Now that I have purchased my first parts, it is time I get acquainted with the software my CRIUS SE MultiWii controller board is running. As the name of the board implies it will be running MultiWii, an open source flight controller software. You may be wondering if the “Wii” part of the name has anything to do with the Nintendo Wii and yes it does. MultiWii was originally designed for people who did not want to purchase expensive flight controllers but rather build their own using an Arduino (usually a Nano or Mini). However, a flight controller needs more than a processor, it needs sensors, and this is where the Wii comes in. At the time, the cheapest and easiest way to acquire an accelerometer and or gyroscope was to purchase the various Wii remotes and remove their sensors. Thus, although several manufacturers are now producing complete controllers such as mine, the MultiWii code remains true to it’s original purpose allowing the construction of a controller from almost any combination of parts.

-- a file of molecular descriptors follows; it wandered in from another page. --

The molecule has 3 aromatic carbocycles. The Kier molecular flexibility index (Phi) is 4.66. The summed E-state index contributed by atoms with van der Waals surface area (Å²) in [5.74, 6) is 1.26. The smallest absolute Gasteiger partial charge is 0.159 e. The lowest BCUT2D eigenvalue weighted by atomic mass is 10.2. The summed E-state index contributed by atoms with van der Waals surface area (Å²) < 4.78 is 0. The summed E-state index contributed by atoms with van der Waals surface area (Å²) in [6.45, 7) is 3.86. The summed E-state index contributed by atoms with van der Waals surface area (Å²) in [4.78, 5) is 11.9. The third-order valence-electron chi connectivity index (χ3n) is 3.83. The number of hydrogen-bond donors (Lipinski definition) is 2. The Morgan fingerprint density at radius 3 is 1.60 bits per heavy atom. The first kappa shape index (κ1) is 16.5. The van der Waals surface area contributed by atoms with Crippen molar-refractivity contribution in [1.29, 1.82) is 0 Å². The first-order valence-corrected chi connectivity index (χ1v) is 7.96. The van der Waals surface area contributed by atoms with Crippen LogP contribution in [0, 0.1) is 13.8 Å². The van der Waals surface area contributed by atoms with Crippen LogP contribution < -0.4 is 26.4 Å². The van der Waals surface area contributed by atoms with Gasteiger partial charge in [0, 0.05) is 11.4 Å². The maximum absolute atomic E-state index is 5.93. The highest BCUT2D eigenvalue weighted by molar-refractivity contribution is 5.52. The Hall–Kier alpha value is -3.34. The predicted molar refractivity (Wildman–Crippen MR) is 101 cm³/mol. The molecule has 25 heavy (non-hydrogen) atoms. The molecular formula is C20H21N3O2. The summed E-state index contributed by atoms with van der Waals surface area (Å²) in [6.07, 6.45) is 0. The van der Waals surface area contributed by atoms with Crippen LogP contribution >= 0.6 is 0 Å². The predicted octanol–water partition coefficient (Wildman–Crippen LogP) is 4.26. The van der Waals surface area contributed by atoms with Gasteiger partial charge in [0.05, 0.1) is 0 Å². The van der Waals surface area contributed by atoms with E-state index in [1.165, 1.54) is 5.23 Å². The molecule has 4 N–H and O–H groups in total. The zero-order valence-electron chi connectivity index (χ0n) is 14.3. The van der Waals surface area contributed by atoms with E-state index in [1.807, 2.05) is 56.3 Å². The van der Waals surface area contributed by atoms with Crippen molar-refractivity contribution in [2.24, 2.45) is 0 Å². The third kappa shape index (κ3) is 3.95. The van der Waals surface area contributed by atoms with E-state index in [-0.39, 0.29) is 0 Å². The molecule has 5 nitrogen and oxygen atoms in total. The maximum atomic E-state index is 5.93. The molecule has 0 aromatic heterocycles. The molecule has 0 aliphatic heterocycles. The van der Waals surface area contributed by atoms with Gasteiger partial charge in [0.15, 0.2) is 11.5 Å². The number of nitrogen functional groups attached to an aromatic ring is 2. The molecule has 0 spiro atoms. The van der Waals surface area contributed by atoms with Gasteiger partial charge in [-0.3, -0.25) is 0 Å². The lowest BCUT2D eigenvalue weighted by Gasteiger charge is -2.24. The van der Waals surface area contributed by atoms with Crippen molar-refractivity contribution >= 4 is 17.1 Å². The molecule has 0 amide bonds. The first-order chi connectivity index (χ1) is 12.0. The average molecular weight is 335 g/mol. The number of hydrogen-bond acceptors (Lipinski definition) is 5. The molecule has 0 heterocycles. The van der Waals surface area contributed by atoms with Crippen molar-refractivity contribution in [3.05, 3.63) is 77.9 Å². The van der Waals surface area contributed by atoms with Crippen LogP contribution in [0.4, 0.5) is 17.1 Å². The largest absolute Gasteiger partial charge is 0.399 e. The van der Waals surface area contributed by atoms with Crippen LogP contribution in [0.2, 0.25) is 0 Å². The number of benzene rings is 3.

Now that I’ve finished with the history, we can move on to the actual use of MultiWii.
The portion of the MultiWii code that runs on the actual controller board is written in the Arduino IDE (integrated development environment). I have looked through most of the code, but cannot claim to completely understand it. What I do know is that under various layers of code lies a PID (proportional, integral, and derivative) algorithm that takes user commands and sensor data and makes a decision on how power should be applied to the motors to achieve the movement (or lack of) the pilot wants.
The other half of the MultiWii code is the configuration program written in the Processing language (which compiles to a Java executable). It allows for PID tuning and sensor calibration without having to re-flash the controller as well as live telemetry data and system operation. In the future when I have more experience with it I will post more about tuning, but in the mean time here is a screenshot of my current settings on the hex: